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Real Madrid had to conquer Europe for a 14th time before they were taken seriously.
Only after they snuffed out Liverpool’s bid for immortality did the penny finally drop.
The search for greatness this season has been cast far and wide – yet always seemed to overlook the greatest of them all.
Would it be Jurgen Klopp’s quadruple-chasers or would Pep Guardiola at last end his ever-extending hunt for a third Champions League crown?
Could Thomas Tuchel become a back-to-back winner – or Lionel Messi deliver the trophy Paris Saint-Germain crave most of all?
In the meantime, Real systematically extinguished the hopes of each of those clubs, yet still felt like they had come from nowhere to lift club football’s biggest prize at the Stade de France on Saturday.
It is an insult to the Spanish giants as an institution that so little credence was given to their credentials to win a trophy that seems to have a homing signal guiding it back to the Bernabeu.
They have now won it as many times as all English clubs combined and more than any other nation.
And this rag tag band of misfits – as it often felt like they were regarded – now contains no fewer than nine players to have personally won the competition on five occasions.
Then there is Carlo Ancelotti – who looked like he had been put out to pasture at Everton last season, and this year became the first manager to win a title in each of Europe’s top five leagues and now stands as the only man to lead a team to four Champions Leagues.
Class is permanent – and the Italian has plenty of that.
So do his ageing stars, who so many have been so quick to dismiss.
Karim Benzema has outshone Kylian Mbappe, Erling Haaland and Mohamed Salah as the finest striker in the world this year. Luka Modric and Toni Kroos remain at the very heart of this Real team.
The vintage trio have a combined age of 102.
They typify their manager as completely unshakeable, no matter the circumstances.
It is the most enduring quality of this team that they let the rest of us do the worrying for them. Meanwhile, they get on with the business of breaking hearts.
Caught up in a Manchester City-made tornado in the first leg of their semi-final – 2-0 down inside 11 minutes and in danger of being blown away before the half-hour mark – unfathomably they headed back to Madrid with the tie very much alive, trailing 4-3.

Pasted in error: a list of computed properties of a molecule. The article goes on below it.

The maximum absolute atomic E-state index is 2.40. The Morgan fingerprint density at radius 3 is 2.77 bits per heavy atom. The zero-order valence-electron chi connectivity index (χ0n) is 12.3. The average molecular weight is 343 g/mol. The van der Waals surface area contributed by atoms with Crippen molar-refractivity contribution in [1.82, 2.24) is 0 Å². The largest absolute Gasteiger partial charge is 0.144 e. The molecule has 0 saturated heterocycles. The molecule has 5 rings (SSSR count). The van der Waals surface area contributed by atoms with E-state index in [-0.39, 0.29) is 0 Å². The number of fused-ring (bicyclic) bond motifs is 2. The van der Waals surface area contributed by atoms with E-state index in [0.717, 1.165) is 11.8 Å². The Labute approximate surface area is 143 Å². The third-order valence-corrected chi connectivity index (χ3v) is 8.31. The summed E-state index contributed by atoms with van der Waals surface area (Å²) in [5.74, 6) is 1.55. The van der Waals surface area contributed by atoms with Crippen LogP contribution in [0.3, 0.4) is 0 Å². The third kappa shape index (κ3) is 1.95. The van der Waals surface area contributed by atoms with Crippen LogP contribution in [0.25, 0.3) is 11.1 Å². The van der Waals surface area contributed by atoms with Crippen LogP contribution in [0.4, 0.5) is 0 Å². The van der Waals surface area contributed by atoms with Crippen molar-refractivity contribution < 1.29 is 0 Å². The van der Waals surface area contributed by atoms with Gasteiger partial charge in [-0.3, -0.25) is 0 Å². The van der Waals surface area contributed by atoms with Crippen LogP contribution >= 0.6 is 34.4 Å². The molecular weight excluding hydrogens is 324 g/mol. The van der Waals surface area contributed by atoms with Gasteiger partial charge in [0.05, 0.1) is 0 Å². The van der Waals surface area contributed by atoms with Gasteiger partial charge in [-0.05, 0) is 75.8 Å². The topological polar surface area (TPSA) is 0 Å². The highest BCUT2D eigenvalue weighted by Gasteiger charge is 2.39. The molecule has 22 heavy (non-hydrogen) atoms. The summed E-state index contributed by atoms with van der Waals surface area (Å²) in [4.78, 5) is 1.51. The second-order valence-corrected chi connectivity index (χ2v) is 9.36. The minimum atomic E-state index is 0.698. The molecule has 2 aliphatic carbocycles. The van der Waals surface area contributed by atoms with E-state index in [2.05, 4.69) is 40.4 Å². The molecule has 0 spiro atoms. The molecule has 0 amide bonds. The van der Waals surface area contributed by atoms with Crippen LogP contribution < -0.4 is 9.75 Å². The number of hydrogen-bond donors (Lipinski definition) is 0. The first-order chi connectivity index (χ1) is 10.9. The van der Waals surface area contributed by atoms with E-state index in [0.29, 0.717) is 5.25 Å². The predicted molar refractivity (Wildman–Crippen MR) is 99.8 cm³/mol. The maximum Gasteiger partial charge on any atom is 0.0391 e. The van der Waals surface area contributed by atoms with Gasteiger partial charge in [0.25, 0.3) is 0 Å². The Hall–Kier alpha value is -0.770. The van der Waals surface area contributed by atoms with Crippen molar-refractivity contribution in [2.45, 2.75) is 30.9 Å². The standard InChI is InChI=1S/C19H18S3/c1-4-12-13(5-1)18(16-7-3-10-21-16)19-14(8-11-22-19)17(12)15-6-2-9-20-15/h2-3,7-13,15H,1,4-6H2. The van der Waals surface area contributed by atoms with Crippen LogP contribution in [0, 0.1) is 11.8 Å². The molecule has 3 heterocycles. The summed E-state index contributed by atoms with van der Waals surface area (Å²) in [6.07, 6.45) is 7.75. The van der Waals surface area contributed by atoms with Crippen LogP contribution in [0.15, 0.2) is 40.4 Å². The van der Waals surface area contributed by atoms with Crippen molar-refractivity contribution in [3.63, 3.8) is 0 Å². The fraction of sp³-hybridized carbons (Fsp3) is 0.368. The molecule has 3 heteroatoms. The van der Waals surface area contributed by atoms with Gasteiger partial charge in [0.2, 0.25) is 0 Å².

What followed in the return leg, scoring in the 90th and 91st minutes to take the tie to extra time, had almost become an expectation, given their spectacular comebacks in the previous rounds against Chelsea and PSG.
Yet still they continued to be written off – and on Saturday the smart money was again on Liverpool.
Klopp’s team did not have the defensive mistakes in them that ultimately cost City.
Their own storied relationship with this competition ensured they would not be overawed by the occasion or Real’s sense of destiny.
The quadruple may have fallen just short – but a treble of cups would place this current Kop class among the finest teams of all time.
The problem was, Real were not reading the script – and nor was anyone else.
In hindsight, their name was on trophy – perhaps as far back as defeat to FC Sherrif Tiraspol in the group stages when Real got a taste of their own medicine as Sebastian Thill scored an 89th-minute winner.
On Saturday there was no need for the drama of the previous rounds – even if their victory owed much to the brilliance of Thibaut Courtois, who voiced his own grievances about a personal lack of respect shown towards him.
From the moment Vinicius Junior struck in the 59th-minute it felt like the belief was drained from Liverpool.
Ancelotti’s counter-attacking game-plan had worked – and he had complete faith in his players to see out the high-risk strategy of letting Liverpool come on to them.
He is a serial winner, managing a team of serial winners.
Should there have ever been any doubt?
Watching them plot their way to the trophy has been a white-knuckle ride – one instant classic after another to eliminate the champions of France, champions of Europe and champions of England before facing Liverpool.
Yet, somehow, they arrived in Paris as underdogs.
They departed as kings of Europe. Again.